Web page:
Workers down tools after asbestos found on Sydney Opera House site

Work on the $200 million refurbishment of the iconic Sydney Opera House ground to a holt on the 1 August 2017, after workers were exposed to asbestos. 

According to reports workers had been exposed to the deadly fibres for at least five days without appropriate action being taken to remove it. 

In an exclusive interview with, Electrical Trades Union (ETU) NSW secretary, Justin Page believes Opera House management, Laing O’Rourke and Downer would have been fully aware there was asbestos on the site.

“What they have failed to do is put the appropriate controls in place,” said Page. 

“Yesterday, there was a meeting between the ETU, the safety committee and SafeWork Australia to nut out a pathway forward. We thought we had an agreement where an independent hygienist would be engaged to come and assess the site and workers would be able to come and collectively discuss the site.”

“Laing O’Rourke reneged on that deal this morning and refused to let workers meet collectively and engage the independent hygienist. The work ban has escalated to other work groups so it’s not just the electricians now,” said Page. 

Page says the State Government, at the start of the project, should have included asbestos removal rather than just the management of it in its plans. 

“We are calling on the State Government to look at removing the asbestos and the opposition shadow minister has called on the government to remove it.” 

“We’ve had 25 electricians exposed to it who identified it last Monday and asked for it to be tested. It came back positive but again Laing O’Rourke failed to remove those workers from the site earlier. We’ve had no option but to put work bans in place to protect those workers and the public,” said Page. 

“Until an independent hygienist is engaged and identifies the area where asbestos is, we’ll maintain our work bans.”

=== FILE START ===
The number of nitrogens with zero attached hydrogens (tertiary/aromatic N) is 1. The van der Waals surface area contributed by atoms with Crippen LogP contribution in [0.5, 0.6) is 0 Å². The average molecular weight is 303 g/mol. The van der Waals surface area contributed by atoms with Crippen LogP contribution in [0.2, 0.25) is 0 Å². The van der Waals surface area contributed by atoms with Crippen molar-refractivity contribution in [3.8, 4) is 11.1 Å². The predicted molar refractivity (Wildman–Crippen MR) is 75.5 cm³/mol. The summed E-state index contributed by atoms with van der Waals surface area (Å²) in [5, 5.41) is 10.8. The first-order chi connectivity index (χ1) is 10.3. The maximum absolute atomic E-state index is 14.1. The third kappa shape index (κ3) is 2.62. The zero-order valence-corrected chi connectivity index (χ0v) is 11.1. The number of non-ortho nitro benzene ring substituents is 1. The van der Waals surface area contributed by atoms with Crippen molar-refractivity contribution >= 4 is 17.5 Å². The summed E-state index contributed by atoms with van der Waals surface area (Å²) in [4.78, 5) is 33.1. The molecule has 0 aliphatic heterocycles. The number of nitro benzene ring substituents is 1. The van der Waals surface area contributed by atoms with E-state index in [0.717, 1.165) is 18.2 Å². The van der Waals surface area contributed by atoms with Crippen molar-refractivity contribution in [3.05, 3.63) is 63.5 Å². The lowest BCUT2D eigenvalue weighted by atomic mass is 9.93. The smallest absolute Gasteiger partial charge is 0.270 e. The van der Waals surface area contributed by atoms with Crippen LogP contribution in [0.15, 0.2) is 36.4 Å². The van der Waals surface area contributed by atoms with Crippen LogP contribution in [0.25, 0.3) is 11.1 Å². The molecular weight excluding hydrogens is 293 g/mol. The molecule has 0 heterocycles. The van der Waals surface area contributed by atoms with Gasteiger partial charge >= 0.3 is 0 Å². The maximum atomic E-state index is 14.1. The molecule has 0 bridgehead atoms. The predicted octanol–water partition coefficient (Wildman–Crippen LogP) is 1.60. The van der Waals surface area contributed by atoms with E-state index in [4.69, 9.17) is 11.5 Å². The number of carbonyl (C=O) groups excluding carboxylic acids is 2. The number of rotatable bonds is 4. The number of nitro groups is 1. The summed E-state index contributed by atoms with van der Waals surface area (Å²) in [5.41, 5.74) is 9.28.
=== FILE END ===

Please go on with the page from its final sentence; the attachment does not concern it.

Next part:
In light of the Opera House asbestos finding this week, the Asbestos Safety and Eradication Agency has called for an urgent national program of removal of high-risk asbestos.

The Agency’s CEO Peter Tighe said the management regime clearly failed on this and other occasions to protect people from harmful exposure.

“There is no known safe level of exposure to asbestos. It is unacceptable that 25 workers were exposed for a week before authorities were informed and steps put in place to protect the workers.”

“The regulations to protect people working in buildings require an asbestos register, a management plan, appraisal of areas where asbestos is identified, and removal of high risk asbestos before workers go in.”

Tighe suggests there is clearly a breakdown of the system and it has failed in the duty of care for workers at the Sydney Opera House this week.

“Next week it will be somewhere different. Our concern is that with the levels of asbestos present in Australian buildings, we will continue to see instances where workers and home renovators are exposed,” said Tighe. 

“We really need to move from management of asbestos to a proactive program of removing high risk asbestos from Australian buildings. We need to instigate removal programs right across the board – from homes and both government and privately owned buildings.” 

“A study we commissioned projected that mesothelioma rates from exposure through home renovation and workers in the building industry have not yet peaked,” said Tighe. 

“The time is up for asbestos in Australia. All levels of government and the community must face the challenge of removal of asbestos from our built environment.”

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